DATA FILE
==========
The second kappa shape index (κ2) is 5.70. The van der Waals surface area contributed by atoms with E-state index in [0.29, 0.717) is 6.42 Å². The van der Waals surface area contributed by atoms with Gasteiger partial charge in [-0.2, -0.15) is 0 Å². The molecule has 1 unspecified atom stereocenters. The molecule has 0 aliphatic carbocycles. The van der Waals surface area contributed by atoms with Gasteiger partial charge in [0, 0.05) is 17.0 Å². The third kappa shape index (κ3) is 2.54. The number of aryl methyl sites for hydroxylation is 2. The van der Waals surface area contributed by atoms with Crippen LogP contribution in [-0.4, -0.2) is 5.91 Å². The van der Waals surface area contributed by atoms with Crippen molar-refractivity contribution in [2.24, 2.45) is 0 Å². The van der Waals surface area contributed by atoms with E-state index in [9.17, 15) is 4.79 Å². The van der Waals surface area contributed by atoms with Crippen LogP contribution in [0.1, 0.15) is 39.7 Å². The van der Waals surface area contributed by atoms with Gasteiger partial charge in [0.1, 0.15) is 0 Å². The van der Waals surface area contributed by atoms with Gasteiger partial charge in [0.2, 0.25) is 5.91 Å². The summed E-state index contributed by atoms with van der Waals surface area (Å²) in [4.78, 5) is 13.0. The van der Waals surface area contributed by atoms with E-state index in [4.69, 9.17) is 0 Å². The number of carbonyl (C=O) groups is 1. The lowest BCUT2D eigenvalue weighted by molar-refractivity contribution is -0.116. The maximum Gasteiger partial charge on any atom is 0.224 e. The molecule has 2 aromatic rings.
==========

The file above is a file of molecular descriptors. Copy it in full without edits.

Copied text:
The second kappa shape index (κ2) is 5.70. The van der Waals surface area contributed by atoms with E-state index in [0.29, 0.717) is 6.42 Å². The van der Waals surface area contributed by atoms with Gasteiger partial charge in [-0.2, -0.15) is 0 Å². The molecule has 1 unspecified atom stereocenters. The molecule has 0 aliphatic carbocycles. The van der Waals surface area contributed by atoms with Gasteiger partial charge in [0, 0.05) is 17.0 Å². The third kappa shape index (κ3) is 2.54. The number of aryl methyl sites for hydroxylation is 2. The van der Waals surface area contributed by atoms with Crippen LogP contribution in [-0.4, -0.2) is 5.91 Å². The van der Waals surface area contributed by atoms with Crippen molar-refractivity contribution in [2.24, 2.45) is 0 Å². The van der Waals surface area contributed by atoms with E-state index in [9.17, 15) is 4.79 Å². The van der Waals surface area contributed by atoms with Crippen LogP contribution in [0.1, 0.15) is 39.7 Å². The van der Waals surface area contributed by atoms with Gasteiger partial charge in [0.1, 0.15) is 0 Å². The van der Waals surface area contributed by atoms with Gasteiger partial charge in [0.2, 0.25) is 5.91 Å². The summed E-state index contributed by atoms with van der Waals surface area (Å²) in [4.78, 5) is 13.0. The van der Waals surface area contributed by atoms with E-state index in [4.69, 9.17) is 0 Å². The number of carbonyl (C=O) groups is 1. The lowest BCUT2D eigenvalue weighted by molar-refractivity contribution is -0.116. The maximum Gasteiger partial charge on any atom is 0.224 e. The molecule has 2 aromatic rings.